Shepherding became more of a rural vocation, on the fringes of society. But even in those rural communities, farming was more highly esteemed, and since sheep often wandered, grazing uninvited onto farmlands, they (and the shepherds) were considered a nuisance, complained about and increasingly detested. What kind of people are attracted to the most undesirable jobs? Usually desperate people who have no other options. Criminals, thieves, outlaws, people who could not find employment elsewhere. I'm sure that like most stereotypes, it was often undeserved, but had some small basis in fact.
During the lifetime of Jesus, there were laws prohibiting shepherds from coming into the city. Shepherds were not allowed to serve as witnesses in court (presumably because they were viewed as untrustworthy), and according to one historian of the period, "To buy wool, milk or a kid from a shepherd was forbidden on the assumption that it would be stolen property.” So, basically, they were allowed to tend the sheep for others, but not actually own them or profit from them, themselves. The religious leaders included shepherds in a long list of "sinners" along with tax collectors and prostitutes.
Basically, in the first century, you didn't aspire to become a shepherd. You became a shepherd because you couldn't do anything else. What were shepherds afraid of? I think they were afraid that this wretched existence was as good as it was ever going to get. In a highly stratified society, they were stuck, trapped, with no way out, nowhere to run.
Today, I think that same fear is shared by people trapped in dead-end jobs, people stuck in abusive relationships, people mired in crippling financial debt, or people paralyzed by severe depression. People who feel stuck, trapped, with no way out and nowhere to run.
Still today, just like 2,000 years ago, we city-dwellers sometimes label entire regions of rural people or vocations as "deplorables." Still today, just like 2,000 years ago, we religious leaders sometimes label entire groups of people as "sinners." And in a highly polarized society, our labels sometimes make people feel stuck, trapped, with no way out, and nowhere to run.
Verse 11: But the angel said to them, “Do not be afraid; for see—I am bringing you good news of great joy for all the people." Note the emphasis here: ALL the people.
To you is born this day in the city of David a Savior, who is the Messiah, the Lord. This will be a sign for you: you will find a child--not a king, not a priest, not a billionaire, but a small, vulnerable baby--wrapped in bands of cloth and lying in a manger. Did you hear that? Not jewel encrusted, tailored, designer threads or furniture. Strips of cloth and a manger! Symbols of poverty and humility.
Verse 13: "And suddenly there was with the angel a multitude of the heavenly host, praising God and saying, “Glory to God in the highest heaven, and on earth peace among those whom he favors!” Whom does God favor? I don't know, but consider this: The four times angels appear in the Christmas story, one is to an elderly, barren couple. One is to a poor carpenter. One is to a young, pregnant girl. And one is to a band of deplorable shepherds.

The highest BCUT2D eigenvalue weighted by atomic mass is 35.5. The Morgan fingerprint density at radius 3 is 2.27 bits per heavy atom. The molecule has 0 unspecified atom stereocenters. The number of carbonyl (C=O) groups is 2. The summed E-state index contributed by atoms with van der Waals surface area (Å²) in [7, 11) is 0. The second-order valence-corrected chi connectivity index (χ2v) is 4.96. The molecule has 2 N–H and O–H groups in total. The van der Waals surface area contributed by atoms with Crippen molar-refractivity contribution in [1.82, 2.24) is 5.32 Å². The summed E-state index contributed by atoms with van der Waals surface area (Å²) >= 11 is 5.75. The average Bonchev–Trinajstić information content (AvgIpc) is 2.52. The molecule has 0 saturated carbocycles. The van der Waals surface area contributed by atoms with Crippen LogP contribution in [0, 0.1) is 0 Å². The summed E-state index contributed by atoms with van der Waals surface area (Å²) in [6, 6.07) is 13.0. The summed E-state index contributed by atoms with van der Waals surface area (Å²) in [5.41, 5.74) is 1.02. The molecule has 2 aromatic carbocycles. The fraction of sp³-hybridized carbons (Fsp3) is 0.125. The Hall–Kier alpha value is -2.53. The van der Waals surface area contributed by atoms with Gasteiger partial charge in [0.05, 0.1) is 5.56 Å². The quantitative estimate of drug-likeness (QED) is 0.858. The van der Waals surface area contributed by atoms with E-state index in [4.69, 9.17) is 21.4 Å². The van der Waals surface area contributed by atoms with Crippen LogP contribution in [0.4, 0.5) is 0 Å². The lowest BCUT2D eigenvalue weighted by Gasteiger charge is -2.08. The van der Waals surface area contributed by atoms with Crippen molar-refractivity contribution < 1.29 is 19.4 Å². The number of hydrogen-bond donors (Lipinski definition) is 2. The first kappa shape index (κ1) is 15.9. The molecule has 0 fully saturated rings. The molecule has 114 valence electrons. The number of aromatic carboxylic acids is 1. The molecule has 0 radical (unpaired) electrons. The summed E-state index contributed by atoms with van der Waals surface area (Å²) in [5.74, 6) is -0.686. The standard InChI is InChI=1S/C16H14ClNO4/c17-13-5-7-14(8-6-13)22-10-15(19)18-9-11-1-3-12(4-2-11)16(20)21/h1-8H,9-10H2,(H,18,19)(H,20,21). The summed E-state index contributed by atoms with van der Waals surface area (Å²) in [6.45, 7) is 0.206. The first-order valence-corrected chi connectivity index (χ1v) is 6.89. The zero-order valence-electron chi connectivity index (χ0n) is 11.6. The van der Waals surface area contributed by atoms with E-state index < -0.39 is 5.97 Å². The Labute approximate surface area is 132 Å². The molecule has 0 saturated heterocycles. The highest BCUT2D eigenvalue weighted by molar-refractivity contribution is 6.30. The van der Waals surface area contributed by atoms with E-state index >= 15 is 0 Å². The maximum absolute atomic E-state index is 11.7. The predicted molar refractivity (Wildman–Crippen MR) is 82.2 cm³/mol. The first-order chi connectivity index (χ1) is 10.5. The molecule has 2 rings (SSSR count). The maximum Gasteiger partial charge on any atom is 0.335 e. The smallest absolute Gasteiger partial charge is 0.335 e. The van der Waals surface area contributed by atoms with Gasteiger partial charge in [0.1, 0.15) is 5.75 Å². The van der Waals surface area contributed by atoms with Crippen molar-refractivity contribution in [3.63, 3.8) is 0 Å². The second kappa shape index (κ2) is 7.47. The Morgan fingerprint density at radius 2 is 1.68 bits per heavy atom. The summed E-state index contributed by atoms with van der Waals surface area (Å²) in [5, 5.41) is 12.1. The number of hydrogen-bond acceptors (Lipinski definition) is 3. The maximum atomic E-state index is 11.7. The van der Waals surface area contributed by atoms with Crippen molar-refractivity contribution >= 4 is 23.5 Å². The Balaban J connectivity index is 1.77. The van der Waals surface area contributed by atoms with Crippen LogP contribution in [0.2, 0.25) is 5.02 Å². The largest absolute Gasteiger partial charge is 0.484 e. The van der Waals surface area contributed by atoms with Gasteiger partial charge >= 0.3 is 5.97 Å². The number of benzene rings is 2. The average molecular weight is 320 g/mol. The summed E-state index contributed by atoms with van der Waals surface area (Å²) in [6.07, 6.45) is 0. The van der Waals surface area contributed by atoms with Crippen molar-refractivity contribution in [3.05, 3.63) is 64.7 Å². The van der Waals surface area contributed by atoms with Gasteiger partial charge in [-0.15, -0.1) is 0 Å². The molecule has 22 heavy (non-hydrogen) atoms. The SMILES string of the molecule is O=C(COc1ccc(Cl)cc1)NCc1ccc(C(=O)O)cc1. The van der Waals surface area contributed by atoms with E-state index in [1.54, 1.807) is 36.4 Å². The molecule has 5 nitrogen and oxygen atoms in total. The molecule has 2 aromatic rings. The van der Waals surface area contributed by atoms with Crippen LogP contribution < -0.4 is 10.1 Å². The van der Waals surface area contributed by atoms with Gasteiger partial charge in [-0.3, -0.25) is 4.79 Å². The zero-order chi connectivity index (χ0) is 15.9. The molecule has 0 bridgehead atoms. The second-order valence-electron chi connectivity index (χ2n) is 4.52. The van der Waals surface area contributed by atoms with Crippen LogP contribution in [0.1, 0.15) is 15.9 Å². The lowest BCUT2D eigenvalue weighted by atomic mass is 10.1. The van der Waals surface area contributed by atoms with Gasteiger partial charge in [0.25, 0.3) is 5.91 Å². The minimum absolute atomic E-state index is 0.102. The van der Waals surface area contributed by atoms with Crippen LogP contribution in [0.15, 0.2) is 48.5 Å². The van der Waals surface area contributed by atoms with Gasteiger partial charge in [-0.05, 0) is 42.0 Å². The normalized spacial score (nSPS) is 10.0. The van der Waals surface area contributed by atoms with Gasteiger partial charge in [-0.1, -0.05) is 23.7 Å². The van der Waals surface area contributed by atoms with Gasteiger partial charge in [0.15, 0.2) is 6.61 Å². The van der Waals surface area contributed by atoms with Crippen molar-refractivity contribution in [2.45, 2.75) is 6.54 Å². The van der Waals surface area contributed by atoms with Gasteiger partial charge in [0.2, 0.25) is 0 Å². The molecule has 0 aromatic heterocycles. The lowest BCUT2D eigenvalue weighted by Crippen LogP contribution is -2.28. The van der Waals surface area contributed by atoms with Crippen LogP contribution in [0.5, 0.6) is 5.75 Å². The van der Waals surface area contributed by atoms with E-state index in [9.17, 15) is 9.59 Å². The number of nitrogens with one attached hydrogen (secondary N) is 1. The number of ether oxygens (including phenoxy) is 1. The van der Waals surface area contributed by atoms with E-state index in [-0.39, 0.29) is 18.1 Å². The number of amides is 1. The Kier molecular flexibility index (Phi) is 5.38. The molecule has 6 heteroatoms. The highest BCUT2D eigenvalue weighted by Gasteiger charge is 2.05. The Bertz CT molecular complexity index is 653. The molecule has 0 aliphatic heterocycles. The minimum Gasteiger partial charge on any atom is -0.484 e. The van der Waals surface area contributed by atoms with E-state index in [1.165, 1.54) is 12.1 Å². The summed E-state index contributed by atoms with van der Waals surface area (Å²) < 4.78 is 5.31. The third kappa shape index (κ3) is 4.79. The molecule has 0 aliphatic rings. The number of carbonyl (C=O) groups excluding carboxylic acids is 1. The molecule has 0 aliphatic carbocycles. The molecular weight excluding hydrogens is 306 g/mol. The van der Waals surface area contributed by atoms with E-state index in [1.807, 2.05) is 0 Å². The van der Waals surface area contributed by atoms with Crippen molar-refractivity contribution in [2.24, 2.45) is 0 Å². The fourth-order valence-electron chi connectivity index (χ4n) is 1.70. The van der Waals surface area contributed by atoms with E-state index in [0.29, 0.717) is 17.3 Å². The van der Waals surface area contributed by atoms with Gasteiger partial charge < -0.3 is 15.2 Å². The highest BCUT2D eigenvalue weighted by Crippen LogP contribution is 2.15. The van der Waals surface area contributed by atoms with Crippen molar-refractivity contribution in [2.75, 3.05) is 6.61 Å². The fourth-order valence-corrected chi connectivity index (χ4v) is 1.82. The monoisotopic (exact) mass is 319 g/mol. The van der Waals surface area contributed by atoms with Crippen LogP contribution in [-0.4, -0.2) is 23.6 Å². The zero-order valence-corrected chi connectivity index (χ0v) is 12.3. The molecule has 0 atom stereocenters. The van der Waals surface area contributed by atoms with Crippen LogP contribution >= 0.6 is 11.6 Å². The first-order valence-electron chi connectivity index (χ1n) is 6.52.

I don't know whom God favors, but all the signs seem to point in the direction of those who are stuck, trapped, with no way out, and nowhere to run.
Verse 15: When the angels had left them and gone into heaven, the shepherds said to one another, "Well, that just happened. Let's call it a night. After all, we're shepherds. We'll always be shepherds. Nothing's gonna change that.
No! They didn't say that. The message from the angel changed EVERYTHING! What they actually said was,
“Let us go now to Bethlehem and see this thing that has taken place, which the Lord has made known to us.” So they went with haste--that's classic understatement from the NRSV translation. The Greek word here is σπεύδω. They sped, or in other words...those who had nowhere to run? They RAN!
They ran, and they found Mary and Joseph, and the child lying in the manger.
And they didn't stop running, either. After that they ran to the towns and villages and cities, they ran to all the places they were forbidden from going, and (verse 17) "they made known what had been told them about this child." You know what you call someone who publicly tells others what they've seen? This is so ironic...you call that a witness. God chose shepherds to serve as his witnesses (yet another thing they were forbidden from doing)--witnesses to the salvation of the human race.
After this (verse 20) "The shepherds returned, (still running, I imagine) glorifying and praising God for all they had heard and seen, as it had been told to THEM. To them. And now to us.
So if you feel stuck in a life that is going nowhere...
If you feel trapped by labels that the world has placed upon you...
If you feel burdened with the weight of judgement or condemnation...
If you feel crippled by fear, paralyzed by self-doubt, with no way out, and no hope for tomorrow...
Then I have just one word for you: Run.
Run to the manger. Run to the God who favors you and calls you his own.
Run to the highways and byways and tell the all world the message of the angels:
That Jesus Christ has come into the world, and now everything has changed.
So don't be afraid to believe.
Don't be afraid to love.
Don't be afraid to hope.
Never be afraid to run.